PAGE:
swaps = true //no swaps have been made at the start but we set this flag to true so that the loop will work at least once.
//we will loop through the list repeatedly if a swap has been made
While (swaps == true)
swaps = false //no swaps have been made yet this time round the loop.
for i=0 to sortData[].length - 1
//we will loop round the data set checking each pair of numbers to see if the first is bigger than the second
if sortData[i + 1] > sortData[i] then
//the first number is bigger than the second, so need to be swapped
temp = sortData[i + 1]
sortData[i + 1] = sortData[i]
sortData[i] = temp
//these three lines do the swap in the array
swaps = true //a swap was made, so set the flag
end if
next i
end while
```

## Merge Sort

Merge sort breaks a list of numbers down into atomic elements (lists containing one item each) and then combines these lists together to sort it into order. This is often referred to as a “divide and conquer” approach. In the exam, the focus is on the reconstruction of the list rather than the first few steps involved in breaking the list down into individual elements.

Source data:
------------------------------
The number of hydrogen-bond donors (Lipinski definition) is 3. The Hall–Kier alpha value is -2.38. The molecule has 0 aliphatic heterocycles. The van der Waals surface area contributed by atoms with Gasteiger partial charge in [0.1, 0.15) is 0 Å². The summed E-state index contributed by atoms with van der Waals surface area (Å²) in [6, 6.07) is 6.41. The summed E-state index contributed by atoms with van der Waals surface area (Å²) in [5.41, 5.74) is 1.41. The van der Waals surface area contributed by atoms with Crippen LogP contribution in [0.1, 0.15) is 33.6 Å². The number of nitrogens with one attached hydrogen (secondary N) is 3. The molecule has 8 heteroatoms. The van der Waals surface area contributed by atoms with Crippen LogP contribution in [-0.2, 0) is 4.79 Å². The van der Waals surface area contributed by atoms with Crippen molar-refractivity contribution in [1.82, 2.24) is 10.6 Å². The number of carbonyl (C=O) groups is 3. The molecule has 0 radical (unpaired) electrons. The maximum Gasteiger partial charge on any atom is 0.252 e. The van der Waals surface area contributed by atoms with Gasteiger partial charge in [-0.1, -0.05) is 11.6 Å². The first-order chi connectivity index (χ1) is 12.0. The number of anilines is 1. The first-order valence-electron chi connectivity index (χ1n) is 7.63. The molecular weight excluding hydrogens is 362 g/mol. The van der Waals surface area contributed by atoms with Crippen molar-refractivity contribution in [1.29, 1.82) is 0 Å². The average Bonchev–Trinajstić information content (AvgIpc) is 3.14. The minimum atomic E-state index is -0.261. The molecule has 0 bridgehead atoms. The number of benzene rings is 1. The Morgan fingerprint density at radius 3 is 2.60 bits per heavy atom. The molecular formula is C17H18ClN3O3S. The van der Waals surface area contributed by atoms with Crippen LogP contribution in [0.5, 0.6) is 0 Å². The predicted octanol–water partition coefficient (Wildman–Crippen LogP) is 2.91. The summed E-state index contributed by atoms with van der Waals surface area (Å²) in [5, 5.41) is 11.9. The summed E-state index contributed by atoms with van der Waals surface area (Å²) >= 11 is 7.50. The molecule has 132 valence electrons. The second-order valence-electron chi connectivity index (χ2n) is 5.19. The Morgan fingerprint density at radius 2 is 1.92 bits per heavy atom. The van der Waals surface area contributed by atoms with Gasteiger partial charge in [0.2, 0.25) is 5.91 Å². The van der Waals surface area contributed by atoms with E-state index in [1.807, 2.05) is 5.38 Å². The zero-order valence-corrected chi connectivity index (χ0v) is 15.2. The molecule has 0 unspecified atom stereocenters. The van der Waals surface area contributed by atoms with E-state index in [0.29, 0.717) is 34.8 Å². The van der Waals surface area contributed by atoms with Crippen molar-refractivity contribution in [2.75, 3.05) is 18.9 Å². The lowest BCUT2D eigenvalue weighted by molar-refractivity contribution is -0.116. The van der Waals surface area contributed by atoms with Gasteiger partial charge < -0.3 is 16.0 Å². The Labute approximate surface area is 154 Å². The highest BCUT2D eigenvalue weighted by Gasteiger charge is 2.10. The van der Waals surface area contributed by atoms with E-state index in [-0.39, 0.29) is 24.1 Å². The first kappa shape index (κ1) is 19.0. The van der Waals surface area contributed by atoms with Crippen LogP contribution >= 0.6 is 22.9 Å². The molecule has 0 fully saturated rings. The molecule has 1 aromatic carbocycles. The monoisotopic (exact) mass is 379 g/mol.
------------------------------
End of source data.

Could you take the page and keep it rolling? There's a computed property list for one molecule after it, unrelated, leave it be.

### Merge sort example

Imagine we have the list of numbers shown below and they need to be sorted into ascending order.

**Step one:** Break the list down into “atomic lists.” This is far less exciting than it sounds – an atomic list is a list with only one single element in it.

The image below shows seven numbers, all in their own list:

**Step two:**

- Take a pair of lists.
- Get the first element from each list and compare.
- Whichever element is smallest, put this in a new list.

In this example, we compare 23 and 4. 4 is obviously smallest so it is moved in to the new list as shown:

The process repeats:

Take the first element in each list, compare and then add the smallest to the new list.

This continues until all elements from the two lists have been placed in a new list. However, there is a problem! What do we do when one list is empty and the other still has some elements?

In our example, the next step is to compare 23 with….? In the case of an empty list we assume it contains “infinity” – therefore all numbers left to compare will be smaller.

So, 23 is less than infinity, so we add it to the new list.

Our first pair of lists is now empty and we move to the next pair of lists and repeat the exact same actions – compare the first number in each list, add the smallest to the new list.

We have now combined 8 and 99 successfully into a new list. Again, repeat the process – get the next two lists, compare and combine:

We now hit our final problem – what do you do if there is an odd number of lists? As you can see above, the list containing the number 1 is on its own – we do not have another list to combine this with.